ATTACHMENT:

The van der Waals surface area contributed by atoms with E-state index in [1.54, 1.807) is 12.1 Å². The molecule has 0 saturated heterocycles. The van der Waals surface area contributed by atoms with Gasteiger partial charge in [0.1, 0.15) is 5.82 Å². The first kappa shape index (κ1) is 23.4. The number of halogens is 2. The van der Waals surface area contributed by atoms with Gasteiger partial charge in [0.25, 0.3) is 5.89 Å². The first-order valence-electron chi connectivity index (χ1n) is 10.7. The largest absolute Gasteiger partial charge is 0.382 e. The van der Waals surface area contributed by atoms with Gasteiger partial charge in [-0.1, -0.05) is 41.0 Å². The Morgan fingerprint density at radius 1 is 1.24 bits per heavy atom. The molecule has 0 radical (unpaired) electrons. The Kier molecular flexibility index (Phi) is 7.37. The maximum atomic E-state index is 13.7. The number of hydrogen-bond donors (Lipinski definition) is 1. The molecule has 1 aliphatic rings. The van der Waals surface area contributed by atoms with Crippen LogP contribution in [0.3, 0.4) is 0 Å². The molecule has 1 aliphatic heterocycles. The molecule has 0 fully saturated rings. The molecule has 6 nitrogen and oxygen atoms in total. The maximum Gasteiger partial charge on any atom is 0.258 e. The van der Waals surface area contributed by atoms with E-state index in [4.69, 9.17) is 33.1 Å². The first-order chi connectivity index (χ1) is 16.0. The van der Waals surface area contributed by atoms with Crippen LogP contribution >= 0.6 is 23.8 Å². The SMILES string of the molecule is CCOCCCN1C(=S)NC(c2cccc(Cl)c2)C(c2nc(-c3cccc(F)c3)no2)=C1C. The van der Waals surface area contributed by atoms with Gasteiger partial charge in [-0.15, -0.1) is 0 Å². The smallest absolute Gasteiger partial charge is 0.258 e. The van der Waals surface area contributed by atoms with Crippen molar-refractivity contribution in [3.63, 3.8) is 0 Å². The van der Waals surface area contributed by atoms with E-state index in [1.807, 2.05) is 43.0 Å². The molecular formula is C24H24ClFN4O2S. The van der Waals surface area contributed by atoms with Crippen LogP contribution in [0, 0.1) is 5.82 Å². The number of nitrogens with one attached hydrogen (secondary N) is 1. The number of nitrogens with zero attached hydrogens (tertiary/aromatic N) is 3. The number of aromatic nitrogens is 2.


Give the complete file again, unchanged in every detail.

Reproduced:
The van der Waals surface area contributed by atoms with E-state index in [1.54, 1.807) is 12.1 Å². The molecule has 0 saturated heterocycles. The van der Waals surface area contributed by atoms with Gasteiger partial charge in [0.1, 0.15) is 5.82 Å². The first kappa shape index (κ1) is 23.4. The number of halogens is 2. The van der Waals surface area contributed by atoms with Gasteiger partial charge in [0.25, 0.3) is 5.89 Å². The first-order valence-electron chi connectivity index (χ1n) is 10.7. The largest absolute Gasteiger partial charge is 0.382 e. The van der Waals surface area contributed by atoms with Gasteiger partial charge in [-0.1, -0.05) is 41.0 Å². The Morgan fingerprint density at radius 1 is 1.24 bits per heavy atom. The molecule has 0 radical (unpaired) electrons. The Kier molecular flexibility index (Phi) is 7.37. The maximum atomic E-state index is 13.7. The number of hydrogen-bond donors (Lipinski definition) is 1. The molecule has 1 aliphatic rings. The van der Waals surface area contributed by atoms with Crippen LogP contribution in [0.3, 0.4) is 0 Å². The molecule has 1 aliphatic heterocycles. The molecule has 0 fully saturated rings. The molecule has 6 nitrogen and oxygen atoms in total. The maximum Gasteiger partial charge on any atom is 0.258 e. The van der Waals surface area contributed by atoms with E-state index in [4.69, 9.17) is 33.1 Å². The first-order chi connectivity index (χ1) is 16.0. The van der Waals surface area contributed by atoms with Crippen LogP contribution >= 0.6 is 23.8 Å². The SMILES string of the molecule is CCOCCCN1C(=S)NC(c2cccc(Cl)c2)C(c2nc(-c3cccc(F)c3)no2)=C1C. The van der Waals surface area contributed by atoms with Gasteiger partial charge in [-0.15, -0.1) is 0 Å². The smallest absolute Gasteiger partial charge is 0.258 e. The van der Waals surface area contributed by atoms with Crippen molar-refractivity contribution in [3.63, 3.8) is 0 Å². The van der Waals surface area contributed by atoms with E-state index in [1.807, 2.05) is 43.0 Å². The molecular formula is C24H24ClFN4O2S. The van der Waals surface area contributed by atoms with Crippen LogP contribution in [0, 0.1) is 5.82 Å². The number of nitrogens with one attached hydrogen (secondary N) is 1. The number of nitrogens with zero attached hydrogens (tertiary/aromatic N) is 3. The number of aromatic nitrogens is 2.